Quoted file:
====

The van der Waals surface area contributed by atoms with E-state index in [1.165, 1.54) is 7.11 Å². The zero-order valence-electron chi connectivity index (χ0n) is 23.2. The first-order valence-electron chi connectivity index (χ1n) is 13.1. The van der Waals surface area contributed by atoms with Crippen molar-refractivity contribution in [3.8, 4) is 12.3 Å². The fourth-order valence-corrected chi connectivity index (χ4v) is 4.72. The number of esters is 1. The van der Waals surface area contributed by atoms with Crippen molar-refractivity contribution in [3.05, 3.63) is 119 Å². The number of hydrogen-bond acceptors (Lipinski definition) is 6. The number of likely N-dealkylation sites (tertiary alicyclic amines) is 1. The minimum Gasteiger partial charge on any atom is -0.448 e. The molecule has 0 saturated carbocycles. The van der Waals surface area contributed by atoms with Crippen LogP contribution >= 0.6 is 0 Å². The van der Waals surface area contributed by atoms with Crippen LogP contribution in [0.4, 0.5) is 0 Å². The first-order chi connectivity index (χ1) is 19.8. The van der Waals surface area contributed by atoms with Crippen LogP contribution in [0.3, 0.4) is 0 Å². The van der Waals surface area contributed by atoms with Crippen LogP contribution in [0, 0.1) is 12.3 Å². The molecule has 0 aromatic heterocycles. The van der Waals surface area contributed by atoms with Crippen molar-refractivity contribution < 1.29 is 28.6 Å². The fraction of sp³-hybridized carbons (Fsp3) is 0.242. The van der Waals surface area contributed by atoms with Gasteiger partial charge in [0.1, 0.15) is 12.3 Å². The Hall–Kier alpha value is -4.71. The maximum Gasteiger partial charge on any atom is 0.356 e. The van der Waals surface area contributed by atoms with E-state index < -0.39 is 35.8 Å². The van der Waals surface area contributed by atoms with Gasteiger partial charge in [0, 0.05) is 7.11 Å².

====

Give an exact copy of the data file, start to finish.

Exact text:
The van der Waals surface area contributed by atoms with E-state index in [1.165, 1.54) is 7.11 Å². The zero-order valence-electron chi connectivity index (χ0n) is 23.2. The first-order valence-electron chi connectivity index (χ1n) is 13.1. The van der Waals surface area contributed by atoms with Crippen molar-refractivity contribution in [3.8, 4) is 12.3 Å². The fourth-order valence-corrected chi connectivity index (χ4v) is 4.72. The number of esters is 1. The van der Waals surface area contributed by atoms with Crippen molar-refractivity contribution in [3.05, 3.63) is 119 Å². The number of hydrogen-bond acceptors (Lipinski definition) is 6. The number of likely N-dealkylation sites (tertiary alicyclic amines) is 1. The minimum Gasteiger partial charge on any atom is -0.448 e. The molecule has 0 saturated carbocycles. The van der Waals surface area contributed by atoms with Crippen LogP contribution >= 0.6 is 0 Å². The van der Waals surface area contributed by atoms with Crippen LogP contribution in [0.4, 0.5) is 0 Å². The first-order chi connectivity index (χ1) is 19.8. The van der Waals surface area contributed by atoms with Crippen LogP contribution in [0.3, 0.4) is 0 Å². The van der Waals surface area contributed by atoms with Crippen LogP contribution in [0, 0.1) is 12.3 Å². The molecule has 0 aromatic heterocycles. The van der Waals surface area contributed by atoms with Crippen molar-refractivity contribution < 1.29 is 28.6 Å². The fraction of sp³-hybridized carbons (Fsp3) is 0.242. The van der Waals surface area contributed by atoms with Gasteiger partial charge in [0.1, 0.15) is 12.3 Å². The Hall–Kier alpha value is -4.71. The maximum Gasteiger partial charge on any atom is 0.356 e. The van der Waals surface area contributed by atoms with E-state index < -0.39 is 35.8 Å². The van der Waals surface area contributed by atoms with Gasteiger partial charge in [0, 0.05) is 7.11 Å².